Nine people died of drug overdoses in Vancouver last night

VANCOUVER (NEWS 1130) – Vancouver’s mayor, police chief and fire chief are calling on the provincial government to help control the ongoing opioid crisis in this province. Last night, police say nine people died of drug overdoses — eight of them on the Downtown Eastside.

As of the end of November, Police Chief Adam Palmer says officers have investigated 160 overdose deaths and 35 were recorded last month alone. He describes a situation that is desperate on the streets and among drug users who, he says, are turning to first responders because they need help.

Palmer feels there are gaps in the system and more needs to be done to increase treatment options. “If somebody is fortunate enough to get into detox, they need to be moved into a treatment and recovery plan after detoxing. But space in these treatment facilities is not always available. The gap increases the chance of relapse and some never even make it to treatment and recovery.”

The chief adds progress has been made on the Four Pillars drug strategy that pushes for prevention, harm reduction, enforcement and treatment. “We are making progress on three of the four pillars but where we’re failing is treatment. There is a lot of focus right now placed on harm reduction because people’s lives are at immediate risk. The fentanyl crisis, however, is bringing a new level of urgency to address the lack of detox and treatment options available to people. We need a longer term strategy.”

Palmer says one of his officers, who works on the Downtown Eastside, is currently helping two women get help. “She found those two women [treatment] spaces — one in Armstrong and the other one in Nanaimo. Can you imagine that in the largest city in our province that we have to find treatment for people in Armstrong and Nanaimo? And quite frankly, it’s not even the primary responsibility of the police to take on this role, although we do it from a human compassion perspective.”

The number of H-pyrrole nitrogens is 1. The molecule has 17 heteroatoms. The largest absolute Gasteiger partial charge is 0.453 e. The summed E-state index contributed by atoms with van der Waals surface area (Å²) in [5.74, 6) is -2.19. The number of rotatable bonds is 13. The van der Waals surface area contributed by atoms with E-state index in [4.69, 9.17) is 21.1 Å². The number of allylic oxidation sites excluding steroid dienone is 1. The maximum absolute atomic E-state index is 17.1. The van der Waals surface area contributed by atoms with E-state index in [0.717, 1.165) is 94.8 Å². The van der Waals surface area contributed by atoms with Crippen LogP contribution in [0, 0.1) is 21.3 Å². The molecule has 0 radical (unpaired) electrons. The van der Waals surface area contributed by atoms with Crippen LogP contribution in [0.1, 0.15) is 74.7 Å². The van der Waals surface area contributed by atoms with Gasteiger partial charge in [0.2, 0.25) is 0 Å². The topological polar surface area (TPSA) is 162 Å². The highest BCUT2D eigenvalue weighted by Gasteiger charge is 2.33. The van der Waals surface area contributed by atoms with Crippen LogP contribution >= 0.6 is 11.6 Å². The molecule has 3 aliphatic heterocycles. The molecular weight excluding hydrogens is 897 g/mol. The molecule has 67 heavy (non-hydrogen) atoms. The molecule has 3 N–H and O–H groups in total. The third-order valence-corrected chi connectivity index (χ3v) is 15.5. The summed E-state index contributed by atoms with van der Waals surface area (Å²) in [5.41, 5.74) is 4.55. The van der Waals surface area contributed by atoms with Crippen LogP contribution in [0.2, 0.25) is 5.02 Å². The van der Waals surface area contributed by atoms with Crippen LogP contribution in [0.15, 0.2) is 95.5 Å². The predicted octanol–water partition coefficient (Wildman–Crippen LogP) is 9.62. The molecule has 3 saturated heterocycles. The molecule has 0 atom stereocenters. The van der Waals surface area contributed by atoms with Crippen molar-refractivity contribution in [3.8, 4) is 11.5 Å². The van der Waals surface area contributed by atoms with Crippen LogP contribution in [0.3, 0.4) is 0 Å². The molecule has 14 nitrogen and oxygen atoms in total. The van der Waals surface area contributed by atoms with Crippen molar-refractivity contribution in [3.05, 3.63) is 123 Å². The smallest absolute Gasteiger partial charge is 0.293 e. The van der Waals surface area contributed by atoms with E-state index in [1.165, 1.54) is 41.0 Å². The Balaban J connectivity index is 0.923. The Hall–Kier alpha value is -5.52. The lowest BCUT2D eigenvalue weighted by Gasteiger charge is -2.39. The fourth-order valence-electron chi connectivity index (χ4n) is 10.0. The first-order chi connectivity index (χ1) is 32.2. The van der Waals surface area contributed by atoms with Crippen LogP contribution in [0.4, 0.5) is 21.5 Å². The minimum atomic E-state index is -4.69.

Vancouver Mayor Gregor Robertson echoed Palmer’s comments and called on Victoria for help. “We need, from the BC government significant upstream investments and treatment and detox to help people break that cycle that means we could see a turning the corner here.”

The police chief, mayor and fire chief held a joint news conference outlining their frustration and all agree that as bad as the crisis is in Vancouver — this is definitely a province-wide problem. “As the chief said, waiting eight or nine days to access treatment beds is unacceptable. Our staff, working with the local health authorities, believe there are about 1,300 people who are using illicit opioids every day in Vancouver and are at immediate risk of overdosing. That’s 1,300 people on any given day who are playing with roulette with fentanyl.”

Robertson admits there is no easy fix to this and is hoping to see more done from a community perspective to help combat mental health and addictions issues. “In recent years, we’ve talked about hundreds of beds being needed for people with severe mental illnesses — we know at least 100 treatment beds are necessary. And residential treatment beds for those with severe addictions within that and able to access the treatment that’s so essential.”

The BC Coroners Service says there have been more than 620 fatal overdoses from illicit drugs between January and October compared with 397 during the same period last year. “We are not sure what has caused this very distressing spike in fatalities,” says chief coroner Lisa Lapointe. “It will take detailed toxicology testing and further investigation to try to determine that.”

She adds there were also overdoses in Burnaby, in the Fraser Region and in northern BC last night.

Health Minister Terry Lake and Minister of Public Safety Mike Morris have issued the following statement on the overdose crisis:

“As one of the areas most severely affected by the overdose epidemic, we acknowledge the sense of urgency and crisis being felt in Vancouver. We take this situation very seriously, which is why provincial health officer Dr. Perry Kendall declared a public health emergency in April and Premier Christy Clark established a joint task force to mobilize the province’s response to this crisis.

“The overdose crisis is a very complex issue involving many social factors, including housing, public safety, policing, border control, public health, harm reduction, and addiction and recovery treatment, as well as legislation that crosses many jurisdictional boundaries. There is no quick and easy solution, but we are taking decisive action across all sectors to do all we
can to respond and save lives. This includes significant expenditures, totalling more than $43 million that has been earmarked so far to support this work.

“Most in the spotlight thus far have been our actions to address the immediate harms and save lives right now – through harm reduction measures like expanding access to naloxone, establishing overdose prevention sites, stationing the province’s Mobile Medical Unit in the Downtown Eastside and working with the federal government to interrupt the supply of drugs coming into the country. However, there is also significant work taking place on the longer-term solutions required to ensure we have a more co-ordinated and accessible system of care for addictions treatment.”

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